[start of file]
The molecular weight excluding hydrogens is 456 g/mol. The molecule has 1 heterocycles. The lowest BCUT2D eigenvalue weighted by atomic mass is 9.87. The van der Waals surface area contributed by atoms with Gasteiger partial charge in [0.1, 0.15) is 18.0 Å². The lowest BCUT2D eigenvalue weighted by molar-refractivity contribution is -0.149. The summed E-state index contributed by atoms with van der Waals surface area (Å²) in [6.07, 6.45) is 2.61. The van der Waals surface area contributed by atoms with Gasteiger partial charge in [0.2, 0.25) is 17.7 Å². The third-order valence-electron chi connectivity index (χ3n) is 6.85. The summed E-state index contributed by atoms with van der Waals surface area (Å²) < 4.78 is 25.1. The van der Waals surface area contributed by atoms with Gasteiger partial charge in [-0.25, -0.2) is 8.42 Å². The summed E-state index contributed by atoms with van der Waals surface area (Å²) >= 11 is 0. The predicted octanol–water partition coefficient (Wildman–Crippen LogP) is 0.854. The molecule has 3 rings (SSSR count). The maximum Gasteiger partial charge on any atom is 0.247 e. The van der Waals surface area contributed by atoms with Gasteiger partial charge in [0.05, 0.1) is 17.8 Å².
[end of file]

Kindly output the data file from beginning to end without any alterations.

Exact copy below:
The molecular weight excluding hydrogens is 456 g/mol. The molecule has 1 heterocycles. The lowest BCUT2D eigenvalue weighted by atomic mass is 9.87. The van der Waals surface area contributed by atoms with Gasteiger partial charge in [0.1, 0.15) is 18.0 Å². The lowest BCUT2D eigenvalue weighted by molar-refractivity contribution is -0.149. The summed E-state index contributed by atoms with van der Waals surface area (Å²) in [6.07, 6.45) is 2.61. The van der Waals surface area contributed by atoms with Gasteiger partial charge in [0.2, 0.25) is 17.7 Å². The third-order valence-electron chi connectivity index (χ3n) is 6.85. The summed E-state index contributed by atoms with van der Waals surface area (Å²) < 4.78 is 25.1. The van der Waals surface area contributed by atoms with Gasteiger partial charge in [-0.25, -0.2) is 8.42 Å². The summed E-state index contributed by atoms with van der Waals surface area (Å²) >= 11 is 0. The predicted octanol–water partition coefficient (Wildman–Crippen LogP) is 0.854. The molecule has 3 rings (SSSR count). The maximum Gasteiger partial charge on any atom is 0.247 e. The van der Waals surface area contributed by atoms with Gasteiger partial charge in [0.05, 0.1) is 17.8 Å².